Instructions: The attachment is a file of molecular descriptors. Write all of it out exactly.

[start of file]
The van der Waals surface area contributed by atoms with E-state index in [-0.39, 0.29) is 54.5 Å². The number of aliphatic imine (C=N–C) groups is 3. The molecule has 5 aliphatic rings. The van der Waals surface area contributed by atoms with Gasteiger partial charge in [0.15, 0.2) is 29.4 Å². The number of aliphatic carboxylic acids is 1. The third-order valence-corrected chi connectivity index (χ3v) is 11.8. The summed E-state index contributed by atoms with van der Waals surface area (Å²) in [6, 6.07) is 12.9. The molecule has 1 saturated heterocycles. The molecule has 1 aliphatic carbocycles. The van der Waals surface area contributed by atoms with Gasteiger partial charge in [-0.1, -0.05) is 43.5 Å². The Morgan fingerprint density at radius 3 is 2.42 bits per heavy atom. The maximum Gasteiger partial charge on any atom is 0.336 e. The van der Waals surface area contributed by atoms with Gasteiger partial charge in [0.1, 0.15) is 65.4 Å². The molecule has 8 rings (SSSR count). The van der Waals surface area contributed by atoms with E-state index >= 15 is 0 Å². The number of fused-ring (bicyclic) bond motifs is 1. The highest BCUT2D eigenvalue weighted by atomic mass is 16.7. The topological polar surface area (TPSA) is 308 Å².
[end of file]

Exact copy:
The van der Waals surface area contributed by atoms with E-state index in [-0.39, 0.29) is 54.5 Å². The number of aliphatic imine (C=N–C) groups is 3. The molecule has 5 aliphatic rings. The van der Waals surface area contributed by atoms with Gasteiger partial charge in [0.15, 0.2) is 29.4 Å². The number of aliphatic carboxylic acids is 1. The third-order valence-corrected chi connectivity index (χ3v) is 11.8. The summed E-state index contributed by atoms with van der Waals surface area (Å²) in [6, 6.07) is 12.9. The molecule has 1 saturated heterocycles. The molecule has 1 aliphatic carbocycles. The van der Waals surface area contributed by atoms with Gasteiger partial charge in [-0.1, -0.05) is 43.5 Å². The Morgan fingerprint density at radius 3 is 2.42 bits per heavy atom. The maximum Gasteiger partial charge on any atom is 0.336 e. The van der Waals surface area contributed by atoms with Gasteiger partial charge in [0.1, 0.15) is 65.4 Å². The molecule has 8 rings (SSSR count). The van der Waals surface area contributed by atoms with E-state index >= 15 is 0 Å². The number of fused-ring (bicyclic) bond motifs is 1. The highest BCUT2D eigenvalue weighted by atomic mass is 16.7. The topological polar surface area (TPSA) is 308 Å².